Six Women Writers on the Front Lines of World War II: “All six were good-looking, and used that when necessary. They had backbones of steel.”

From a Wall Street Journal review by Caroline Moorehead of Judith Mackrell’s  book “The Correspondents: Six Women Writers on the Front Lines of World War II”:

“I am going to Spain with the boys,” Martha Gellhorn famously declared as she left with Ernest Hemingway to write about the Spanish Civil War. “I don’t know who the boys are but I am going with them.” But being with the boys was precisely what neither she, nor her fellow women correspondents, could achieve once World War II broke out and Allied military leaders banned women from front-line reporting. Their presence, they were told, would be disruptive and embarrassing for the soldiers, and the question of their “conveniences” was too delicate even to contemplate. Blocked, corralled, marginalized at every turn, the six women who form the focus of Judith Mackrell’s “The Correspondents” nonetheless wheedled and charmed their way to where the action was. When that failed, they disobeyed orders, dodged their minders and pushed on regardless.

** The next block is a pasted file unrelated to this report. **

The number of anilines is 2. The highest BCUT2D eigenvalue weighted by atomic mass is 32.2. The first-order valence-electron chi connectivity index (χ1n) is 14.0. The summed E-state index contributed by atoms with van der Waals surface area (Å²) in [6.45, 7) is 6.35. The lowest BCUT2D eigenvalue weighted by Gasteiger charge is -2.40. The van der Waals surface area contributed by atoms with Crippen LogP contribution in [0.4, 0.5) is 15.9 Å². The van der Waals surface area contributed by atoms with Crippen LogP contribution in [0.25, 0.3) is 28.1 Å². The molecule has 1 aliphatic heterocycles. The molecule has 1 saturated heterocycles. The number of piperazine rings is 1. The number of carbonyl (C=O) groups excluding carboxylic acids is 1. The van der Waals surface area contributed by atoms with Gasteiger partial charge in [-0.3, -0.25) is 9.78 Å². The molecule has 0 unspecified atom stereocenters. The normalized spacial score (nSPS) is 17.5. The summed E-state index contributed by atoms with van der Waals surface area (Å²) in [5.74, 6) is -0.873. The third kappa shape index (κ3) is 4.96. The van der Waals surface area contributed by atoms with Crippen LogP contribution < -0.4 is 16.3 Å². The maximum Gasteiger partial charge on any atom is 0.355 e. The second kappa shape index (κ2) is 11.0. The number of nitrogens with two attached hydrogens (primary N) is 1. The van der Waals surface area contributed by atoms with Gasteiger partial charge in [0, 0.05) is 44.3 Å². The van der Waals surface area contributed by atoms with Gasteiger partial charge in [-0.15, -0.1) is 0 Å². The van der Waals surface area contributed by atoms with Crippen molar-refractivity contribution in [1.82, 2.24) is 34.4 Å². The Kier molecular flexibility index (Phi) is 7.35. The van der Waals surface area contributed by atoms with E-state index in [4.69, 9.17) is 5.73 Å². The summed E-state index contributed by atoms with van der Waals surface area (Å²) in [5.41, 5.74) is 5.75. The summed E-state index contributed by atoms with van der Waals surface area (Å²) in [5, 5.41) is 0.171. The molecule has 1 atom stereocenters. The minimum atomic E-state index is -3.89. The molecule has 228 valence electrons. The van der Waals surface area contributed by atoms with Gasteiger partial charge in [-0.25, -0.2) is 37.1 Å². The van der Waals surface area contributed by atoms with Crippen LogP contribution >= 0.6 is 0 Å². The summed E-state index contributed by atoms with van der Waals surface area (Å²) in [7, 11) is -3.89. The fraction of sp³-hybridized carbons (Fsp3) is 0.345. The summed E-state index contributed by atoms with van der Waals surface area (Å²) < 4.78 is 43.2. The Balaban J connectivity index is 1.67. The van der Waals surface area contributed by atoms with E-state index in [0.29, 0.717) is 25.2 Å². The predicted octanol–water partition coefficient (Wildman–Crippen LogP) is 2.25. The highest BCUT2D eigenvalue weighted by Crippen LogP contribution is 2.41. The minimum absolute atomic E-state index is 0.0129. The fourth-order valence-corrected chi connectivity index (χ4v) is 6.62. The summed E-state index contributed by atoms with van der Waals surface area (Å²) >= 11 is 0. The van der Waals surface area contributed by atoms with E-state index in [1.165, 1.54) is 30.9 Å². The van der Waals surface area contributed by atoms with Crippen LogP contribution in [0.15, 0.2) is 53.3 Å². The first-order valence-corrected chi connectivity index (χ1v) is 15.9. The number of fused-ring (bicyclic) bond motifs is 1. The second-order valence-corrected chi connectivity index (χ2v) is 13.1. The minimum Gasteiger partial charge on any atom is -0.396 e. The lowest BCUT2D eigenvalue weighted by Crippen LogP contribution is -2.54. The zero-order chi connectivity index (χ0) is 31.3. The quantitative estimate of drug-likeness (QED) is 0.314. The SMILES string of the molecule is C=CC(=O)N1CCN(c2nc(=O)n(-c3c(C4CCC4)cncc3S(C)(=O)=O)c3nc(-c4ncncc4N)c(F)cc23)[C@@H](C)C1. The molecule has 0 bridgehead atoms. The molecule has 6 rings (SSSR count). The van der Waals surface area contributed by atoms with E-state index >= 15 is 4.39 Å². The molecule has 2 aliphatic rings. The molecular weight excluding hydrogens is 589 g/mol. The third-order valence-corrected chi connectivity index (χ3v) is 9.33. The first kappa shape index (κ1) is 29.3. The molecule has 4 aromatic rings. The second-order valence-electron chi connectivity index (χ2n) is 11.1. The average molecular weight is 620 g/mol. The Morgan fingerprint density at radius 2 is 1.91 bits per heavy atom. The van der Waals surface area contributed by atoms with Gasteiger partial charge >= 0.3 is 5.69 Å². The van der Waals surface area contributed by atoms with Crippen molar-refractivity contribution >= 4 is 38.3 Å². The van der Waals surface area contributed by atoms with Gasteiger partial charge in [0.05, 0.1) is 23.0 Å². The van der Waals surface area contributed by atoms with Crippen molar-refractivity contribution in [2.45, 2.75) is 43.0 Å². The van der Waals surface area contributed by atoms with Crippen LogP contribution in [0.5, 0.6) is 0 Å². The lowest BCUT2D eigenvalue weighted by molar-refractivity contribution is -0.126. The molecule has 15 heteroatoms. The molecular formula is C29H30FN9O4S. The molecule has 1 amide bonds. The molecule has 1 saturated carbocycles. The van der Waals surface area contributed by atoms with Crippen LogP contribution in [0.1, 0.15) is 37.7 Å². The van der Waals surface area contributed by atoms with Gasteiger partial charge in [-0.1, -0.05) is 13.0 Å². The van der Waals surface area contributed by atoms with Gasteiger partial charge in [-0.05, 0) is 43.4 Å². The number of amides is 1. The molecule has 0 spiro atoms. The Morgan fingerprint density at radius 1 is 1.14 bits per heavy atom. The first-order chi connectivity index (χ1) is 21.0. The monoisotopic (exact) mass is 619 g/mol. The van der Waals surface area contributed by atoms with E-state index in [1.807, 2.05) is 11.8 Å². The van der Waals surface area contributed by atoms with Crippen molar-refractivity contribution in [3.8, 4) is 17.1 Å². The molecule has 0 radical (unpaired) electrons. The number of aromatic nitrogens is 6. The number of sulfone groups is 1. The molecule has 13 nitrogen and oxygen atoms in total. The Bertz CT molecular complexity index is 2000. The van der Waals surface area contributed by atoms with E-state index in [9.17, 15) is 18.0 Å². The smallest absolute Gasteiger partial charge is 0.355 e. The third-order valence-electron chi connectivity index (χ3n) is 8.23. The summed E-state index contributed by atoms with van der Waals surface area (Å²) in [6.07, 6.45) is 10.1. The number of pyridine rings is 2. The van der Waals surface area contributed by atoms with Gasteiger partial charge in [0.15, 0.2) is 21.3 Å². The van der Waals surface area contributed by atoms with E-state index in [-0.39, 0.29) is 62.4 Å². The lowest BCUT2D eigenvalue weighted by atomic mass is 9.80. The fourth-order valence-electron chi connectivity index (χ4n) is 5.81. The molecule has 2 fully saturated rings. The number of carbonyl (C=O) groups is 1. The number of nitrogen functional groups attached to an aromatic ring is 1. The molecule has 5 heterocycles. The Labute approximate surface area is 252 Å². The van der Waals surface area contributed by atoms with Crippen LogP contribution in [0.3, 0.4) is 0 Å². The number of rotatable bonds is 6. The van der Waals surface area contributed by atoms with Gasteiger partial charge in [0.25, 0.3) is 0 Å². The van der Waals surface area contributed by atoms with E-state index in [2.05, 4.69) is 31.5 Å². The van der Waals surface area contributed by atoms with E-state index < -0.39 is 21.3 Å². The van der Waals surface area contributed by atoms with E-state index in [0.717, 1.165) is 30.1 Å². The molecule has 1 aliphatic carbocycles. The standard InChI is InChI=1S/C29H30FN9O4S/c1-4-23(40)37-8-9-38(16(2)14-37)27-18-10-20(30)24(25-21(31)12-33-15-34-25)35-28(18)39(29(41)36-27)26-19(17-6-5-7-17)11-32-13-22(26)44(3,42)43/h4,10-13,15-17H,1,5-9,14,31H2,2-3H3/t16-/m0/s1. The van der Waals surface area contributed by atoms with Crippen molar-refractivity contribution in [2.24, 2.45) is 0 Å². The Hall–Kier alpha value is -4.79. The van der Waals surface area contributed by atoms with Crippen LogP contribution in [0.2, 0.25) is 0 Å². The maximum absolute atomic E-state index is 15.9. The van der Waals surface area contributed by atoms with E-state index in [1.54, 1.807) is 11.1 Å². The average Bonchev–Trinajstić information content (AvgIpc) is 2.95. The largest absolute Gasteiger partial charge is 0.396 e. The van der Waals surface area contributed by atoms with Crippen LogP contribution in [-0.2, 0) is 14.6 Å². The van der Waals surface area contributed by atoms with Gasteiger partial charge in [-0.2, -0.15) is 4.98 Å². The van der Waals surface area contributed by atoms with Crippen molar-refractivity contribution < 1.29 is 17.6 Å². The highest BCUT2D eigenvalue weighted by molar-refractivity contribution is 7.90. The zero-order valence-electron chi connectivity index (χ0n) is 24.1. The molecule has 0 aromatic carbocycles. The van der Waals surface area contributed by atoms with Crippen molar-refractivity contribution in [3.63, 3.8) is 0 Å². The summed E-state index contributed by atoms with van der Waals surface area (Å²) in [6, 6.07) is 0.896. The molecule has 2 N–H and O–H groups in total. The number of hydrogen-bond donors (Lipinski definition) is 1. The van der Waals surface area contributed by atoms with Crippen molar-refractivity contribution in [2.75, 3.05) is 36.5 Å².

They were a formidable bunch. Bold to the point of recklessness, resourceful, inquisitive, crusading and utterly determined, they brought to their dispatches a sense of moral outrage, often to a greater degree than their male colleagues, about the war itself and the destruction it caused. Civilian casualties, bombed-out houses, separated families and the suffering of the injured all featured large in their writings. All six were good-looking, and used this fact when necessary. They had backbones of steel. They knew each other, but they preferred to hunt alone. Between them, working for different papers, they covered all the defining moments of the war.